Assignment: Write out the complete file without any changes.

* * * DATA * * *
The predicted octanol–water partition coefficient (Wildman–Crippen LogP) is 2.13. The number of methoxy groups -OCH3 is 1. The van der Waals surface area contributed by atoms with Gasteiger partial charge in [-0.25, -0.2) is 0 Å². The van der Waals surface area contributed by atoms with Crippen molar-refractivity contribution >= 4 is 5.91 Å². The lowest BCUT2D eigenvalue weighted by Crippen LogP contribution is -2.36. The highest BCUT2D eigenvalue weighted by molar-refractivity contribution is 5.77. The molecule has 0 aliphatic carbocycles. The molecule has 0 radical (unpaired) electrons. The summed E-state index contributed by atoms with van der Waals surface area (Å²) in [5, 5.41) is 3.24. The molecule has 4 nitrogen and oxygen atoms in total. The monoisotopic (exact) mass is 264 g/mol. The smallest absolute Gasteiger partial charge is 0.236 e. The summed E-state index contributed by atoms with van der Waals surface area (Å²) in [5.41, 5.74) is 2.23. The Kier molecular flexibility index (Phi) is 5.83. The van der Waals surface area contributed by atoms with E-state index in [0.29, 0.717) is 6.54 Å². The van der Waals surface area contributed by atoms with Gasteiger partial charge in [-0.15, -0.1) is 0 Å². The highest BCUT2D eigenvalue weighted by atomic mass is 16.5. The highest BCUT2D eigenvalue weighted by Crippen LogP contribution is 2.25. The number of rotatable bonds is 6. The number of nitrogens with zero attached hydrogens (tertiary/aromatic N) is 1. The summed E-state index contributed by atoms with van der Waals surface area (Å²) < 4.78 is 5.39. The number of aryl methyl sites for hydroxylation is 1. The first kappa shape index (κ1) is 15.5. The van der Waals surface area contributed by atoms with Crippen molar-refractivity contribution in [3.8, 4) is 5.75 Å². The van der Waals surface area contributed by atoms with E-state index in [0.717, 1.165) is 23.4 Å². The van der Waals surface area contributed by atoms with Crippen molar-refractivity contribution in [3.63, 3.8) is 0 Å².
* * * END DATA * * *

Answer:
The predicted octanol–water partition coefficient (Wildman–Crippen LogP) is 2.13. The number of methoxy groups -OCH3 is 1. The van der Waals surface area contributed by atoms with Gasteiger partial charge in [-0.25, -0.2) is 0 Å². The van der Waals surface area contributed by atoms with Crippen molar-refractivity contribution >= 4 is 5.91 Å². The lowest BCUT2D eigenvalue weighted by Crippen LogP contribution is -2.36. The highest BCUT2D eigenvalue weighted by molar-refractivity contribution is 5.77. The molecule has 0 aliphatic carbocycles. The molecule has 0 radical (unpaired) electrons. The summed E-state index contributed by atoms with van der Waals surface area (Å²) in [5, 5.41) is 3.24. The molecule has 4 nitrogen and oxygen atoms in total. The monoisotopic (exact) mass is 264 g/mol. The smallest absolute Gasteiger partial charge is 0.236 e. The summed E-state index contributed by atoms with van der Waals surface area (Å²) in [5.41, 5.74) is 2.23. The Kier molecular flexibility index (Phi) is 5.83. The van der Waals surface area contributed by atoms with E-state index in [0.29, 0.717) is 6.54 Å². The van der Waals surface area contributed by atoms with Gasteiger partial charge in [-0.15, -0.1) is 0 Å². The highest BCUT2D eigenvalue weighted by atomic mass is 16.5. The highest BCUT2D eigenvalue weighted by Crippen LogP contribution is 2.25. The number of rotatable bonds is 6. The number of nitrogens with zero attached hydrogens (tertiary/aromatic N) is 1. The summed E-state index contributed by atoms with van der Waals surface area (Å²) < 4.78 is 5.39. The number of aryl methyl sites for hydroxylation is 1. The first kappa shape index (κ1) is 15.5. The van der Waals surface area contributed by atoms with Crippen molar-refractivity contribution in [3.8, 4) is 5.75 Å². The van der Waals surface area contributed by atoms with E-state index in [0.717, 1.165) is 23.4 Å². The van der Waals surface area contributed by atoms with Crippen molar-refractivity contribution in [3.63, 3.8) is 0 Å².